Successes of cancer care distorted in mainstream media


Well you can't say that the mainstream media doesn't like an underdog.

According to research out of the University of Pennsylvania and published in Archives of Internal Medicine, when mainstream media outlets cover cancer, they overwhelmingly focus on the positives of a cancer treatment, clinical trial or novel medication by mentioning the patients who benefitted, while tending not to mention patient deaths in the same treatment or clinical trial. The end result is an extremely distorted view of cancer care.

The research involved 436 articles in major newspapers and magazines such as The New York Times and People. A mere 13 percent of the articles hedged the information they provided by including the fact that most aggressive treatments neither end in cure or lengthen survival times for patients, while a shocking 70 percent ignored the reality of side effects, either in the short term or the long term.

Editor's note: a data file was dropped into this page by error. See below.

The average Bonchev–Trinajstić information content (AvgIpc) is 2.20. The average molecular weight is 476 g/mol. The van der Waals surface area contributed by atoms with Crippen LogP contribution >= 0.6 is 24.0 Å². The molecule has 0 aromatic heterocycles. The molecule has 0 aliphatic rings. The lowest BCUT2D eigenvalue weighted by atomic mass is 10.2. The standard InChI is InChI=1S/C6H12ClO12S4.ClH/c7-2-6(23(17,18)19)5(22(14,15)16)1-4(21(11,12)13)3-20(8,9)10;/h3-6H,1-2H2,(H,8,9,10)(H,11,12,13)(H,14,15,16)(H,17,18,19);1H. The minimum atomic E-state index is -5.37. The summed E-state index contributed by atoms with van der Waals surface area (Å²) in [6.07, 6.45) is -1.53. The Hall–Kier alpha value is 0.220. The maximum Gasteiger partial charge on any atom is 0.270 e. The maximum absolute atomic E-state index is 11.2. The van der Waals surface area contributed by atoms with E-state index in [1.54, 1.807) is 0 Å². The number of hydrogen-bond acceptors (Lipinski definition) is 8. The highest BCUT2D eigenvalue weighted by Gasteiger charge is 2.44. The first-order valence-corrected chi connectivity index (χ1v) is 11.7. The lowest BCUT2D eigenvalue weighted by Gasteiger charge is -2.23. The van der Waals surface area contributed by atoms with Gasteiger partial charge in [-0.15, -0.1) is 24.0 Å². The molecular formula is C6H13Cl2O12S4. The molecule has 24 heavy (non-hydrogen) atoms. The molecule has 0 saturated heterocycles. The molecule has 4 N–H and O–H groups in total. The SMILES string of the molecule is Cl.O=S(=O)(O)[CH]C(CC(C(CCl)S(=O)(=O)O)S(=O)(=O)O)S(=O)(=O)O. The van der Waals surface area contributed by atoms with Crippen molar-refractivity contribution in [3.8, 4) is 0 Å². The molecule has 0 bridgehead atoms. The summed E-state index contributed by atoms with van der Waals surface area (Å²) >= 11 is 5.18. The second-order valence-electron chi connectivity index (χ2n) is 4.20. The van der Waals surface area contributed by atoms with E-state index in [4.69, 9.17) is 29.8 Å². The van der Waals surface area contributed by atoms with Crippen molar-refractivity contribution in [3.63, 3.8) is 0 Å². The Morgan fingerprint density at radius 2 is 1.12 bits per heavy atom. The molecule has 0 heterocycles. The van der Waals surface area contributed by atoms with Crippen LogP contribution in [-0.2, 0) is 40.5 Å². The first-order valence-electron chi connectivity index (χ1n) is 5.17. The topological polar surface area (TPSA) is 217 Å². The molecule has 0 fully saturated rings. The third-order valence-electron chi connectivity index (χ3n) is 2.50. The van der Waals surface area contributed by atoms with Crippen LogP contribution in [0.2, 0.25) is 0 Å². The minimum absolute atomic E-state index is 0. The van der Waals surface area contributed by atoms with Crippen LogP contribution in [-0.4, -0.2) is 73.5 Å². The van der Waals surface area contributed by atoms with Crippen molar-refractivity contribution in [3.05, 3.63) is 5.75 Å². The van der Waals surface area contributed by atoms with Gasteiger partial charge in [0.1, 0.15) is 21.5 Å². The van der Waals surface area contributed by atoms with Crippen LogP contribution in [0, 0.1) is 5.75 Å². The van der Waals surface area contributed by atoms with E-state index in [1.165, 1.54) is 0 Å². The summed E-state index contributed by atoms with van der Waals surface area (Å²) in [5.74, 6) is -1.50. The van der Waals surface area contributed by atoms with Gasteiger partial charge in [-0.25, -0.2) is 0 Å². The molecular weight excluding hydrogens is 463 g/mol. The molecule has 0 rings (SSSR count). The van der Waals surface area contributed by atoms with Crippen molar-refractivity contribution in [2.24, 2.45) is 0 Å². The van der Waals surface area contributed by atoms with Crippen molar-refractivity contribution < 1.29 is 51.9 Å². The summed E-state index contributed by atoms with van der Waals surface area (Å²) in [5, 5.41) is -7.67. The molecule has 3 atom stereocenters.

Palliation and end-of-life issues were almost non-existent, mentioned in just a couple of the articles, leading researchers to conclude that "These portrayals of cancer care in the news media may give patients an inappropriately optimistic view of cancer treatment, outcomes, and prognosis."

By Ross Bonander

- Archives of Internal Medicine
- MedPageToday

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